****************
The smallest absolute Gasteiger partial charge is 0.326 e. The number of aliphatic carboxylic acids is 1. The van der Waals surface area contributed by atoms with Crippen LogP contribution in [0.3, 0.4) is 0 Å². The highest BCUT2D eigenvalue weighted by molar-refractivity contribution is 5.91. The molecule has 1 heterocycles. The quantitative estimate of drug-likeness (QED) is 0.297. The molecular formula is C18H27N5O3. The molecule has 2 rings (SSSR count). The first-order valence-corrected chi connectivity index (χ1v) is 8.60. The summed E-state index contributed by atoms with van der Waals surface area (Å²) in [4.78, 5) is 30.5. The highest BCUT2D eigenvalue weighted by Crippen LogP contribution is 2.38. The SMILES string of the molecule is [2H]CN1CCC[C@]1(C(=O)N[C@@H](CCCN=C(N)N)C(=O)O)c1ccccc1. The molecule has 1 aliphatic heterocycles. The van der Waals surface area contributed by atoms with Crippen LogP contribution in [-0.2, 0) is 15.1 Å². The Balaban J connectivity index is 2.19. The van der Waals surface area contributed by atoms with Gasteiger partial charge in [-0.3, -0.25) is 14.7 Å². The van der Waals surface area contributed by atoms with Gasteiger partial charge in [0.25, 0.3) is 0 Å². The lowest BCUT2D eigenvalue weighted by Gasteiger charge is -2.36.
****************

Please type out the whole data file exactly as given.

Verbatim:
The smallest absolute Gasteiger partial charge is 0.326 e. The number of aliphatic carboxylic acids is 1. The van der Waals surface area contributed by atoms with Crippen LogP contribution in [0.3, 0.4) is 0 Å². The highest BCUT2D eigenvalue weighted by molar-refractivity contribution is 5.91. The molecule has 1 heterocycles. The quantitative estimate of drug-likeness (QED) is 0.297. The molecular formula is C18H27N5O3. The molecule has 2 rings (SSSR count). The first-order valence-corrected chi connectivity index (χ1v) is 8.60. The summed E-state index contributed by atoms with van der Waals surface area (Å²) in [4.78, 5) is 30.5. The highest BCUT2D eigenvalue weighted by Crippen LogP contribution is 2.38. The SMILES string of the molecule is [2H]CN1CCC[C@]1(C(=O)N[C@@H](CCCN=C(N)N)C(=O)O)c1ccccc1. The molecule has 1 aliphatic heterocycles. The van der Waals surface area contributed by atoms with Crippen LogP contribution in [-0.2, 0) is 15.1 Å². The Balaban J connectivity index is 2.19. The van der Waals surface area contributed by atoms with Gasteiger partial charge in [-0.3, -0.25) is 14.7 Å². The van der Waals surface area contributed by atoms with Gasteiger partial charge in [0.25, 0.3) is 0 Å². The lowest BCUT2D eigenvalue weighted by Gasteiger charge is -2.36.